The Latest in Travel Apps: Communication and Personalization

The latest in travel apps
Photo by Pixabay

“Ok google, find a fish taco restaurant in Puerto Vallarta that will remind me of the one in San Diego last May.” Far-fetched? For now, maybe. But based on the whispers surrounding the Mobile World Congress Americas, this is where we’re headed — to communicative, highly-personalized apps, and hopefully fish tacos.

Mobile World Congress Americas is a gathering of the leading developers, operators and content owners in the Americas. As a travel site, we’re interested to see how the latest mobile trends are going to change the travel world, especially through the latest in travel apps. While MWC Americas will reveal more, reports from MWC Barcelona have given us a window into the hot topics in the mobile world.

When the MWC comes to San Francisco Sept. 12-14, those paying attention are expecting to hear about two major themes, both of which concern customer experience.


The latest in travel apps
Photo by Pexels

The first theme is the rise in chatbots — an artificial intelligence tool that allows users to have “conversations” with their phone and get information about everything from directions to random questions. Think apple’s “Siri” or Amazon’s “Alexa”.


The second theme is personalization. Mobile apps are going to know more about users’ past experiences — where the user has traveled, what they like to do on their trips, etc.


What about the apps?

While this advanced engagement and personalization is considered “the future”, there are a few mobile travel apps that are already moving in that direction

Google Trips

Google trips is a multi purpose travel app that helps you plan your trip, organizing everything from flights to car rentals to where to eat. But the personalization aspect of the app is what peaks our interest. Along with your basic trip plans, the app provides you with suggestions based on past bookings, internet searches etc. The app is linked to your Gmail account, giving it the tremendous amount of data that your internet footprint provides. The app forms its suggestions based on your footprint. Almost scary right?

Read more: Here´s why you should invest in Travel and Tourism


The latest in travel apps
Photo by Pexels

Although it’s not a travel app by design, Instagram has the power to spark a trip across the globe with a single photo. But it’s the “explore” page that is at the front of the mobile app personalization movement. Say you start following an Indonesia travel page. Soon enough, your explore section will be full of Bali sunsets and surfers carving up perfect swells. Soon enough, your regular feed will have ads for hotels and hostels. All you have to do is buy the ticket.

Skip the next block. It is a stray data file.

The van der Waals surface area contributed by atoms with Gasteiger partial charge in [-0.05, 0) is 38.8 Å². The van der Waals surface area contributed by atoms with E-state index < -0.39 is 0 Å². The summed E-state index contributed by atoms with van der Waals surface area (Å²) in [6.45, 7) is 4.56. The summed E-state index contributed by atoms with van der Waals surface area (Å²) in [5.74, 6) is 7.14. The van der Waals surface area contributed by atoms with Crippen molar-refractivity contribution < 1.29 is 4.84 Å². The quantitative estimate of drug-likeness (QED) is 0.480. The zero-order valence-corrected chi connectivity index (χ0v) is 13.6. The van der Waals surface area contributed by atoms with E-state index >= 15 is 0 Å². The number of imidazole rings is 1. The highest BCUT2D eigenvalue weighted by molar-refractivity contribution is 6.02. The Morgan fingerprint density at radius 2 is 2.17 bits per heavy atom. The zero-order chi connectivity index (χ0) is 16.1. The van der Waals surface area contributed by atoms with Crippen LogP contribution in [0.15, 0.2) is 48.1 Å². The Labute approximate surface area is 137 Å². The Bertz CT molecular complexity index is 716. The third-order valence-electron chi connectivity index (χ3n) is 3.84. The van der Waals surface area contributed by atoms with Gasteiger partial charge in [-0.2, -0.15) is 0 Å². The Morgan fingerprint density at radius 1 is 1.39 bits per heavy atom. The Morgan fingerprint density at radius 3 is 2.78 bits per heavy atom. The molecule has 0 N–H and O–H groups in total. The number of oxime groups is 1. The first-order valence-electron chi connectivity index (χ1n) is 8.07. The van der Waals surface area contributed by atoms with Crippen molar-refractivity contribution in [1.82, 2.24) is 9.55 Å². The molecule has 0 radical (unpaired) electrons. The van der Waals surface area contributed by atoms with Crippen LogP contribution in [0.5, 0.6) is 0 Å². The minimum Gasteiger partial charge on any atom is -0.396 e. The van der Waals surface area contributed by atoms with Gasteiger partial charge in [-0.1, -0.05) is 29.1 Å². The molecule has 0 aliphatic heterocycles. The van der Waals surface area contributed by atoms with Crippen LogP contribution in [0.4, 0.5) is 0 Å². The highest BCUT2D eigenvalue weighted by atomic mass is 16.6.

Kayak Mobile App

Kayak’s mobile app is a great example of an app that does the heavy lifting for the user. Searching for flights and hotels on the app is easy enough, but the price alert feature is what takes it into highest ranks of user-friendly apps. By providing basic flight and hotel criteria (dates and destinations) you will receive regular updates on price changes so that you can pull the trigger at the right time. Kayak works because it’s all about making things smooth for the user. Expect other apps to follow this highly experience-focused lead.

Read more:  From inspiration and exploring to transportation and accommodation, check this Travel Resources Directory.

If you’re looking to attend MWC Americas in San Francisco, be sure to check out the largest selection of San Francisco accommodations.

Alistair is a journalist by trade currently learning the ropes in Medellin, Colombia. Although the football to futbol transition is off to a rough start, the rest of the equation is balancing out well. If he wasn’t an AllTheRooms content writer, he would almost certainly be neck-deep in the Medellin reggaeton scene.

Leave a Reply

Your email address will not be published. Required fields are marked *

You may use these HTML tags and attributes: <a href="" title=""> <abbr title=""> <acronym title=""> <b> <blockquote cite=""> <cite> <code> <del datetime=""> <em> <i> <q cite=""> <s> <strike> <strong>